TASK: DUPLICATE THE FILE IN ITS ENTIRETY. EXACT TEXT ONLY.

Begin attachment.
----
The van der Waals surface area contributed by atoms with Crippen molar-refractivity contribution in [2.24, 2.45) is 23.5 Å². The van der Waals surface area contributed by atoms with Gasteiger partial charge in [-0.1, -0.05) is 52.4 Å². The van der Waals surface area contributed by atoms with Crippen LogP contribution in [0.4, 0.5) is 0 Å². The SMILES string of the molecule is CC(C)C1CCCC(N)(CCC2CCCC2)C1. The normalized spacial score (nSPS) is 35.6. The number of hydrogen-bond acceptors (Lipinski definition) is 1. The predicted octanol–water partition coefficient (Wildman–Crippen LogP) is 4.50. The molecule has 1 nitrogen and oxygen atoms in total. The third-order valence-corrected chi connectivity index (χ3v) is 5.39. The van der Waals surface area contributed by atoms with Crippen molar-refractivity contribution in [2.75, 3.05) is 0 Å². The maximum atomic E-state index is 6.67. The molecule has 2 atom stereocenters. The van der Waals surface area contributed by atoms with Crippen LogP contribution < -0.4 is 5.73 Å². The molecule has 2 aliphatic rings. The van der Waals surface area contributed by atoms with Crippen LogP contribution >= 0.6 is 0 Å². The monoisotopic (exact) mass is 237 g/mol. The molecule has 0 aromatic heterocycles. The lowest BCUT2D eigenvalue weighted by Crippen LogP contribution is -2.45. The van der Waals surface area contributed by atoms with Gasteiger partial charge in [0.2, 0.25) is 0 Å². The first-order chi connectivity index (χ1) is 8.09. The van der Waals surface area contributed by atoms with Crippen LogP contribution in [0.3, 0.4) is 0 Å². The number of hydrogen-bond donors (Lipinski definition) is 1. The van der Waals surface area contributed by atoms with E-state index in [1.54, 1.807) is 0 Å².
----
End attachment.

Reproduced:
The van der Waals surface area contributed by atoms with Crippen molar-refractivity contribution in [2.24, 2.45) is 23.5 Å². The van der Waals surface area contributed by atoms with Gasteiger partial charge in [-0.1, -0.05) is 52.4 Å². The van der Waals surface area contributed by atoms with Crippen LogP contribution in [0.4, 0.5) is 0 Å². The SMILES string of the molecule is CC(C)C1CCCC(N)(CCC2CCCC2)C1. The normalized spacial score (nSPS) is 35.6. The number of hydrogen-bond acceptors (Lipinski definition) is 1. The predicted octanol–water partition coefficient (Wildman–Crippen LogP) is 4.50. The molecule has 1 nitrogen and oxygen atoms in total. The third-order valence-corrected chi connectivity index (χ3v) is 5.39. The van der Waals surface area contributed by atoms with Crippen molar-refractivity contribution in [2.75, 3.05) is 0 Å². The maximum atomic E-state index is 6.67. The molecule has 2 atom stereocenters. The van der Waals surface area contributed by atoms with Crippen LogP contribution < -0.4 is 5.73 Å². The molecule has 2 aliphatic rings. The van der Waals surface area contributed by atoms with Crippen LogP contribution >= 0.6 is 0 Å². The monoisotopic (exact) mass is 237 g/mol. The molecule has 0 aromatic heterocycles. The lowest BCUT2D eigenvalue weighted by Crippen LogP contribution is -2.45. The van der Waals surface area contributed by atoms with Gasteiger partial charge in [0.2, 0.25) is 0 Å². The first-order chi connectivity index (χ1) is 8.09. The van der Waals surface area contributed by atoms with Crippen LogP contribution in [0.3, 0.4) is 0 Å². The number of hydrogen-bond donors (Lipinski definition) is 1. The van der Waals surface area contributed by atoms with E-state index in [1.54, 1.807) is 0 Å².